NoCode and AI
Python and Data Science

ChatGPT for Oil and Gas - Part 3: Python (for Non-Coders)

Alan Mourgues
February 28, 2024

In Part 1 of the series, we explored all the text-related capabilities of the ChatGPT language model, including text generation, proofreading, translation, and summarization.

Then, in Part 2, we delved into ChatGPT's advanced capabilities, ranging from creating Excel VBA codes to interpreting data from images for insightful analyses. We provided practical examples, such as generating production profiles and adding interactive features to Excel.

Now, it's time to delve into Python.

Brief Python Rundown

Python is a high-level programming language known for its ease of use and readability, making it accessible even to those who are new to coding. In recent years, it has gained significant traction in the Oil & Gas industry due to its versatility in handling various applications and data analysis methods.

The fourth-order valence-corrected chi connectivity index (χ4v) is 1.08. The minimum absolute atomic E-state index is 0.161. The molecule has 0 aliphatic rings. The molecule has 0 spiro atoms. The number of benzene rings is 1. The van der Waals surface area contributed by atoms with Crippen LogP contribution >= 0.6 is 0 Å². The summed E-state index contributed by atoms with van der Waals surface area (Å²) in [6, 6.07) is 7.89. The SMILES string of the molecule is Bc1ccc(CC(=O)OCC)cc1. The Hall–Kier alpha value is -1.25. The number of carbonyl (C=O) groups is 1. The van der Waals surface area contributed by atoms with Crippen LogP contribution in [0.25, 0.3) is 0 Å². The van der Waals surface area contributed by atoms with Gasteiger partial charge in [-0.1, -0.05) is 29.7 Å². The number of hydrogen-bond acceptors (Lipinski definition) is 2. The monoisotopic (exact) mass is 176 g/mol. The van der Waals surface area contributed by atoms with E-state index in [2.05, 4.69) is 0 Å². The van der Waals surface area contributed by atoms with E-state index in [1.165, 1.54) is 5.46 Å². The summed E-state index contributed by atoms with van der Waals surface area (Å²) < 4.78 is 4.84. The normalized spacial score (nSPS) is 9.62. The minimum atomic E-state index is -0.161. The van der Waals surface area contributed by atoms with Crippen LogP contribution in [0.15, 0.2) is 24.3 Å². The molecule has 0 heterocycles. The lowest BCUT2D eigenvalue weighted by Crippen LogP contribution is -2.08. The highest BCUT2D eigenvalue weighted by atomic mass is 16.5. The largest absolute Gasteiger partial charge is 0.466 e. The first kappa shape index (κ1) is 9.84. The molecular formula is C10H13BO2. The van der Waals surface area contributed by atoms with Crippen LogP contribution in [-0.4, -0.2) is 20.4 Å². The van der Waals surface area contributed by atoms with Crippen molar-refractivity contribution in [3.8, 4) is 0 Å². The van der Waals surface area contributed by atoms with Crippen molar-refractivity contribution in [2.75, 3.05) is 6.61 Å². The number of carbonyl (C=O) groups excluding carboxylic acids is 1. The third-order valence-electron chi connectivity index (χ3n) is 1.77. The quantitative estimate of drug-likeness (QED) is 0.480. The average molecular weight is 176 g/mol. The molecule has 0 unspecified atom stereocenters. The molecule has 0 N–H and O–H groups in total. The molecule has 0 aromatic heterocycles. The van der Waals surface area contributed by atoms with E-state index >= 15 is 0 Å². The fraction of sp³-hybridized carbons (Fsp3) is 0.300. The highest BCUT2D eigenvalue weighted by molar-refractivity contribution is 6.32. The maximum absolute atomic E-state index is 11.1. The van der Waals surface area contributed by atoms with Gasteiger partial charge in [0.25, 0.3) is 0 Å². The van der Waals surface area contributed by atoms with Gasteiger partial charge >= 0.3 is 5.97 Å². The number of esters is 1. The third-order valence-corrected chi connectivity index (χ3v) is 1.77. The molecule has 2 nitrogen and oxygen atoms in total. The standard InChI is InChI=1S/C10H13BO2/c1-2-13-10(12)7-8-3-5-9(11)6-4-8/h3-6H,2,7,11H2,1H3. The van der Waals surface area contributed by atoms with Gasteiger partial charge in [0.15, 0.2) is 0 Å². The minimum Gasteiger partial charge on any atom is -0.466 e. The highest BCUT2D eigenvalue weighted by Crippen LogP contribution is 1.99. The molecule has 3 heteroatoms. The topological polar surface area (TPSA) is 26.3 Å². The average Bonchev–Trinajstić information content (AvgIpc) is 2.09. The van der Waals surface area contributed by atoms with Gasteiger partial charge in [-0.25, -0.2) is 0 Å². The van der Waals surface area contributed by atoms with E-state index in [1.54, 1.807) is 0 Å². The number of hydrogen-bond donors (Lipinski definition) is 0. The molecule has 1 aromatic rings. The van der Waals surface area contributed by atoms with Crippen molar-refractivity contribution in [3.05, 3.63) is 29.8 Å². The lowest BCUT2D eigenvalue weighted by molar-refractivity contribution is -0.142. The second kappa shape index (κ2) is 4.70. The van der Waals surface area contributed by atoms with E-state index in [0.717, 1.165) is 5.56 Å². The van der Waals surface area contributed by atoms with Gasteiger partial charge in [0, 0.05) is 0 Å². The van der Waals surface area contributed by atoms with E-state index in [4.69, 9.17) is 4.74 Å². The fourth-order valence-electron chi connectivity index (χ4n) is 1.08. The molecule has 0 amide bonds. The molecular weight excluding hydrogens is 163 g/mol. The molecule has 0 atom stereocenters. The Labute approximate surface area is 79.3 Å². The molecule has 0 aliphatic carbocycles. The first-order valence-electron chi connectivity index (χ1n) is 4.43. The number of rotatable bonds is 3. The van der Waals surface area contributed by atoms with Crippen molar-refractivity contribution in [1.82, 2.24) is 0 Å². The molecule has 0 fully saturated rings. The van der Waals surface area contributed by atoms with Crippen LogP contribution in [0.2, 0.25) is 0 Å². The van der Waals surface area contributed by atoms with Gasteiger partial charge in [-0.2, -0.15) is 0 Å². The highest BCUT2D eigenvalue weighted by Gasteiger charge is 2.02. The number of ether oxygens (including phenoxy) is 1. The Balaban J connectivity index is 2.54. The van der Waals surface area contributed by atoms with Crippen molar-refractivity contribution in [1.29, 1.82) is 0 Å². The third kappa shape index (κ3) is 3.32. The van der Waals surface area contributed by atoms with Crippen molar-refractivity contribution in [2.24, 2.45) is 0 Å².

Python works by allowing users to write 'snippets' or blocks of code, which are sequences of commands and functions designed to perform specific tasks. These snippets are written in a straightforward syntax that closely resembles natural language, reducing the learning curve.

Once a snippet is created, it is run or executed by a Python interpreter, a tool that reads the code and carries out the instructions it contains. This execution process translates the commands into actions, whether it's data analysis, automation of tasks, or even controlling complex systems.

Let's see it in action, leveraging ChatGPT to create snippets of code for tasks we explain in plain English.


“create a python script that asks the user for the initial rate in MMscfd and the decline rate in percent per annum and generates a production profile plot in MMscf for the first 10 years using the exponential decline formula